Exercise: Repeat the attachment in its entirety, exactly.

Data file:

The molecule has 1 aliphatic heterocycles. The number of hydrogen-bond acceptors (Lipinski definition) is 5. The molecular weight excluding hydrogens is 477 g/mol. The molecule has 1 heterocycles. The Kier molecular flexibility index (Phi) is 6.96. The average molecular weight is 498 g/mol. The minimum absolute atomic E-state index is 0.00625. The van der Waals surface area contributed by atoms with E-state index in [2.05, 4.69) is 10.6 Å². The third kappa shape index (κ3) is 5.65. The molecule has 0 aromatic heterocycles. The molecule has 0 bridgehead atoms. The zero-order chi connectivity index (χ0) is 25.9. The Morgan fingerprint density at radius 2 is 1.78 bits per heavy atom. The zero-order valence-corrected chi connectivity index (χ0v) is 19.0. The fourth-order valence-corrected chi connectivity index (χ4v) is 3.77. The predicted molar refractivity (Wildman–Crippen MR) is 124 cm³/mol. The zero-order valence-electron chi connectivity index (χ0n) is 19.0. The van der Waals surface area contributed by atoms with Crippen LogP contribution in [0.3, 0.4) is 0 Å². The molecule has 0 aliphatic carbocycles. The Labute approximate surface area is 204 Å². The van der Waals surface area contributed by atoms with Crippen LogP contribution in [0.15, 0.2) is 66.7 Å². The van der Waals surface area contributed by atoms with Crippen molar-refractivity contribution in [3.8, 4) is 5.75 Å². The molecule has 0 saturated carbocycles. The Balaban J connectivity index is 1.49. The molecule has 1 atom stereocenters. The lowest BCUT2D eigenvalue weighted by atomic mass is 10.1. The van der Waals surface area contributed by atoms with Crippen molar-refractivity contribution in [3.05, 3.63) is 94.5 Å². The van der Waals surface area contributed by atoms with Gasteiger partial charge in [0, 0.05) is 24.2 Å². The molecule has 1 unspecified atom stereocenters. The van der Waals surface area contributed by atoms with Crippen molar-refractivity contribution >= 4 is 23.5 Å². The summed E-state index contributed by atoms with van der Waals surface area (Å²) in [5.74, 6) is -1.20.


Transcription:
The molecule has 1 aliphatic heterocycles. The number of hydrogen-bond acceptors (Lipinski definition) is 5. The molecular weight excluding hydrogens is 477 g/mol. The molecule has 1 heterocycles. The Kier molecular flexibility index (Phi) is 6.96. The average molecular weight is 498 g/mol. The minimum absolute atomic E-state index is 0.00625. The van der Waals surface area contributed by atoms with E-state index in [2.05, 4.69) is 10.6 Å². The third kappa shape index (κ3) is 5.65. The molecule has 0 aromatic heterocycles. The molecule has 0 bridgehead atoms. The zero-order chi connectivity index (χ0) is 25.9. The Morgan fingerprint density at radius 2 is 1.78 bits per heavy atom. The zero-order valence-corrected chi connectivity index (χ0v) is 19.0. The fourth-order valence-corrected chi connectivity index (χ4v) is 3.77. The predicted molar refractivity (Wildman–Crippen MR) is 124 cm³/mol. The zero-order valence-electron chi connectivity index (χ0n) is 19.0. The van der Waals surface area contributed by atoms with Crippen LogP contribution in [0.3, 0.4) is 0 Å². The molecule has 0 aliphatic carbocycles. The Labute approximate surface area is 204 Å². The van der Waals surface area contributed by atoms with Crippen LogP contribution in [0.15, 0.2) is 66.7 Å². The van der Waals surface area contributed by atoms with Crippen molar-refractivity contribution in [3.8, 4) is 5.75 Å². The molecule has 0 saturated carbocycles. The Balaban J connectivity index is 1.49. The molecule has 1 atom stereocenters. The lowest BCUT2D eigenvalue weighted by atomic mass is 10.1. The van der Waals surface area contributed by atoms with Crippen molar-refractivity contribution in [3.05, 3.63) is 94.5 Å². The van der Waals surface area contributed by atoms with Gasteiger partial charge in [0, 0.05) is 24.2 Å². The molecule has 1 unspecified atom stereocenters. The van der Waals surface area contributed by atoms with Crippen molar-refractivity contribution >= 4 is 23.5 Å². The summed E-state index contributed by atoms with van der Waals surface area (Å²) in [5.74, 6) is -1.20.